In October of last year, at around 11:15 p.m., 17-year-old Jake Evans placed a 911 call from his upscale home in Aledo, a tony suburb just outside of Weatherford.
"It's weird," he said, his voice eerily calm as he spoke with the operator. "I wasn't even really angry with them. It just kind of happened. I've been kind of planning on killing for a while now."
According to his written confession, he knocked on sister Mallory's bedroom door and told her their mother had asked for her. He allegedly shot her in the head and in the back when she opened the door, then ran downstairs to the study, where he said he shot his mother, Jamie, three times. Evans says he began to empty the .22 revolver, but heard his 15-year-old sister's moans. He yelled out, "I'm sorry," returned to her bedroom and shot her once more.
"My plan was to kill my sister and my mom at my house and then go over to my grandparents and kill my oldest sister, Emily, and my two grandparents," he wrote. "Then I was going to wait until morning and kill my other sister, Audrey, because she was visiting from college."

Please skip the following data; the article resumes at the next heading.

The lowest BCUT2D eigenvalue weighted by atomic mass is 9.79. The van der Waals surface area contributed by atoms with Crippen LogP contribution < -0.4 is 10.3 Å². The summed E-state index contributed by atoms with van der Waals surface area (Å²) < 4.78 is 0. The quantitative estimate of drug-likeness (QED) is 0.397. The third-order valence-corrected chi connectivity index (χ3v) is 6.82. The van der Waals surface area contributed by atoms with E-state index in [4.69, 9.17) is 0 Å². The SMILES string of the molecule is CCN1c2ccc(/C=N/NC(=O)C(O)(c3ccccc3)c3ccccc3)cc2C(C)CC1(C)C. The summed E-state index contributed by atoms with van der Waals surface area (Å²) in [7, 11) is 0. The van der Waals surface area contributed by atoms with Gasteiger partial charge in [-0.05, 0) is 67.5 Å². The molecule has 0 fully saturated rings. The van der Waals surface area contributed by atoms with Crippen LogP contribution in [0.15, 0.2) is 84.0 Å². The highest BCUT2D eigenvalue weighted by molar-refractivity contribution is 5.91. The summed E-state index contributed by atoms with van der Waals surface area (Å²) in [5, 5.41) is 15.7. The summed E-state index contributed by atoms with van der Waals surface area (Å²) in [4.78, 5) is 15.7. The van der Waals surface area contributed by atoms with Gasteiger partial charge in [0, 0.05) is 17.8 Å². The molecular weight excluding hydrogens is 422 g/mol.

He said he lost his taste for killing, though, as he watched his family die.
If convicted, Evans would obviously be the kind of killer best kept off the streets for a very, very long time. The law in Texas virtually assures this. Capital murder carries with it either a death sentence or life imprisonment without parole. And because Evans is 17, he can be charged as an adult. Yet in the eyes of the U.S. Supreme Court, he's a minor. Either punishment, the high court ruled, is unconstitutional.
This legal limbo for 17-year-old capital killers in Texas places courts in a precarious spot, because technically there is no legal punishment for them; prosecutors have no choice but to charge them with a lesser crime and risk putting them back on the streets. And a piece of legislation that would have addressed this constitutional gap in the criminal code failed to meet the legislature's deadline Tuesday night.
We Believe Local Journalism is Critical to the Life of a City
Engaging with our readers is essential to the Observer's mission. Make a financial contribution or sign up for a newsletter, and help us keep telling Dallas's stories with no paywalls.
Support Our Journalism
A bill proposed by state Senator Joan Huffman of Houston would have injected a little flexibility into state sentencing guidelines. It wouldn't apply retroactively to Evans' case, but it could establish a life sentence with the possibility of parole for capital offenders. At a January hearing, the judge declined to rule on whether Evans can be tried on charges for which no punishment exists. The case is set to go to trial July 22.
The Texas District and County Attorneys Association wants the issue resolved this session:
— TDCAA (@TDCAA) May 22, 2013